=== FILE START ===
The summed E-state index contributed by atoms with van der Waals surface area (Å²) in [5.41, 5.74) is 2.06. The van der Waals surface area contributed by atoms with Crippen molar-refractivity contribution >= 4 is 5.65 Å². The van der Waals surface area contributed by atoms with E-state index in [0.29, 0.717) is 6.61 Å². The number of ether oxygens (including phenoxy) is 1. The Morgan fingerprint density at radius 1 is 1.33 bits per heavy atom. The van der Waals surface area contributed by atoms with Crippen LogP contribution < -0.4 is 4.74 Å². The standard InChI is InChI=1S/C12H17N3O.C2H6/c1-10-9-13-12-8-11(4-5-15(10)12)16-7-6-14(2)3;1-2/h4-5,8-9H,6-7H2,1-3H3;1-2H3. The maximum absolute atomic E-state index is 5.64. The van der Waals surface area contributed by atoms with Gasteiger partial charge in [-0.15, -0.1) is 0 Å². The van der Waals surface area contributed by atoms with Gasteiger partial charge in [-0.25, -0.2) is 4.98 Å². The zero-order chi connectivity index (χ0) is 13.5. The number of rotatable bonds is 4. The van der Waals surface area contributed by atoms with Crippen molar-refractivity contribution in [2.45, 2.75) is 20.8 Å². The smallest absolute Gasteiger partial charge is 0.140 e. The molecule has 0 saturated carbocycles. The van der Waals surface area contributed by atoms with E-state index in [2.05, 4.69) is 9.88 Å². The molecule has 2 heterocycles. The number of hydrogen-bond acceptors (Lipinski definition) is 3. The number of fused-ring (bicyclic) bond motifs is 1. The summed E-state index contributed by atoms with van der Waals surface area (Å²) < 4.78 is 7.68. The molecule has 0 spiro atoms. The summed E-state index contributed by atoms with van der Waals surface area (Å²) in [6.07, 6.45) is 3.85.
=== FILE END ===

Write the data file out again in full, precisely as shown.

The summed E-state index contributed by atoms with van der Waals surface area (Å²) in [5.41, 5.74) is 2.06. The van der Waals surface area contributed by atoms with Crippen molar-refractivity contribution >= 4 is 5.65 Å². The van der Waals surface area contributed by atoms with E-state index in [0.29, 0.717) is 6.61 Å². The number of ether oxygens (including phenoxy) is 1. The Morgan fingerprint density at radius 1 is 1.33 bits per heavy atom. The van der Waals surface area contributed by atoms with Crippen LogP contribution < -0.4 is 4.74 Å². The standard InChI is InChI=1S/C12H17N3O.C2H6/c1-10-9-13-12-8-11(4-5-15(10)12)16-7-6-14(2)3;1-2/h4-5,8-9H,6-7H2,1-3H3;1-2H3. The maximum absolute atomic E-state index is 5.64. The van der Waals surface area contributed by atoms with Gasteiger partial charge in [-0.15, -0.1) is 0 Å². The van der Waals surface area contributed by atoms with Gasteiger partial charge in [-0.25, -0.2) is 4.98 Å². The zero-order chi connectivity index (χ0) is 13.5. The number of rotatable bonds is 4. The van der Waals surface area contributed by atoms with Crippen molar-refractivity contribution in [2.45, 2.75) is 20.8 Å². The smallest absolute Gasteiger partial charge is 0.140 e. The molecule has 0 saturated carbocycles. The van der Waals surface area contributed by atoms with E-state index in [2.05, 4.69) is 9.88 Å². The molecule has 2 heterocycles. The number of hydrogen-bond acceptors (Lipinski definition) is 3. The number of fused-ring (bicyclic) bond motifs is 1. The summed E-state index contributed by atoms with van der Waals surface area (Å²) < 4.78 is 7.68. The molecule has 0 spiro atoms. The summed E-state index contributed by atoms with van der Waals surface area (Å²) in [6.07, 6.45) is 3.85.